The newsLINK Group - The Impact of Osteoporosis on Gum Disease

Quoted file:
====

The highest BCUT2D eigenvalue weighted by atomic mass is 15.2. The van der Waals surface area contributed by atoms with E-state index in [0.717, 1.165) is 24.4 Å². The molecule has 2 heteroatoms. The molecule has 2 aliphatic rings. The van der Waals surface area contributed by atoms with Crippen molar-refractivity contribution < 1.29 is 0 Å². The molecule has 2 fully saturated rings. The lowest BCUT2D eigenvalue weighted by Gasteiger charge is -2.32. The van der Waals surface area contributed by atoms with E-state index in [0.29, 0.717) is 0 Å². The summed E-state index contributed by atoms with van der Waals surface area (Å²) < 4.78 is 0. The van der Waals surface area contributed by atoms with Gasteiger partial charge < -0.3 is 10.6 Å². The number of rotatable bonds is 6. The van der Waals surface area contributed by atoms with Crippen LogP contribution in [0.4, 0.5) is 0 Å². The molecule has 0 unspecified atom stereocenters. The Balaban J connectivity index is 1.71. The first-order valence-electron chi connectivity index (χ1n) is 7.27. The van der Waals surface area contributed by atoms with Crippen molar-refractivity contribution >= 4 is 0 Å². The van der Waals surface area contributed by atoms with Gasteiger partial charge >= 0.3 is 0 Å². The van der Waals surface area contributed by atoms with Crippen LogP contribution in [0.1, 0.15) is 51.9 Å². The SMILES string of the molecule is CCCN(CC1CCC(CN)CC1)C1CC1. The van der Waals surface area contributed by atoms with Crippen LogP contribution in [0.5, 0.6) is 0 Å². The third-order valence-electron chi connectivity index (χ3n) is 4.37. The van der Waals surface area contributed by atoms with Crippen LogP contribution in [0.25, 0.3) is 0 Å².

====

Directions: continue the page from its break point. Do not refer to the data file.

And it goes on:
Editorial Library Category: General Business | Dental | Periodontist – Gum Disease Topics: Osteoporosis, Gum Disease Title: The Impact of Osteoporosis on Gum Disease Author: newsLINK Staff Synopsis: If you are one of the many people who has osteoporosis, you are concerned about your bones. Osteoporosis is a condition where your bones become more porous and, therefore, so weak that they are also more susceptible to breaking. Editorial: The Impact of Osteoporosis on Gum Disease 4064 South Highland Drive, Millcreek, Utah 84124 │ thenewslinkgroup.com │ (v) 801.676.9722 │ (tf) 855.747.4003 │ (f) 801.742.5803 Editorial Library | © The newsLINK Group LLC 1 If you are one of the many people who has osteoporosis, you are concerned about your bones. Osteoporosis is a condition where your bones become more porous and, therefore, so weak that they are also more susceptible to breaking. It affects about 44 million U.S. citizens; most of them (68 percent) are women. It is the underlying reason for more than 1.5 million bone fractures every year; doctors estimate the cost to be $14 billion annually. Once someone reaches the age of 50, it is likely that half the women and one fourth of the men will suffer a bone fracture during the remainder of their life as a result of developing osteoporosis. But you should be concerned about more than your bones. You should also be worried about your teeth, because osteoporosis affects your jaw bones and that means it also affects how well your teeth are supported by your upper and lower jaw. Scientists have decided that there is probably a link between having osteoporosis and losing bone density in the jaw. They think that as your jaw bones become less dense, the bones don’t support the teeth as well, which can lead to the loss of one or more of your teeth and development of periodontal disease. Periodontal disease is bad news. It is caused when you develop chronic bacterial infections in your mouth, especially on the surface of your teeth. You are probably familiar with dental plaque, which forms on your teeth and stays there if you don’t do a good job of brushing your teeth. The bacteria in the plaque excretes toxins that inflame your gum tissue. The first stage, which can usually be treated quite easily, is gingivitis; the gum tissue becomes red, sensitive, and bleeds easily. If untreated, pockets of infection develop between the gum tissue and the teeth. As the gingivitis gets worse, it becomes periodontal disease. Eventually, as the gums deteriorate, the jaw bones are weakened, and the teeth become attached more loosely, at some point it becomes inevitable that your teeth are no longer anchored securely enough to be able to stay in your mouth, and you will lose them. Periodontal disease does more than cause you to lose your teeth, however. It has also been linked to other serious inflammatory illnesses, such as the following: Cardiovascular disease Diabetes Rheumatoid arthritis The Role of the Periodontist If you have developed periodontal disease, you should consider working with a periodontist. This is the exact medical problem periodontists have chosen to study, and they have experience and education in the best way to treat it. Specialists are expected to provide the highest standards of treatment, after all. When you have a problem like periodontal disease, it can really affect your quality of life in many areas. That makes it important for you to call on a periodontist for help so that you can maximize your chances for a happy outcome. Hormone Replacement Therapy If you are a woman, one way to protect yourself might be hormone replacement therapy. Although it was originally thought that hormone replacement therapy was only an appropriate therapy for someone experiencing the symptoms associated with menopause, doctors have now concluded that it can help women who are also suffering from osteoporosis. This is not without some controversy; doctors are still determining the long-term effects of such therapy, such as an increased risk for breast cancer, ovarian cancer, and cardiovascular disease. Doctors have at least determined that adverse side effects are less likely if the dosage is small. A study published in August 1999 in the Journal of Periodontology suggested that women benefited from taking estrogen supplements within the first five years of menopause because the supplements slowed down the development of periodontal disease, giving more time to treat it before it became more severe and therefore reducing its effects on a woman’s health. As a woman’s body produces less estrogen because she has passed through menopause,

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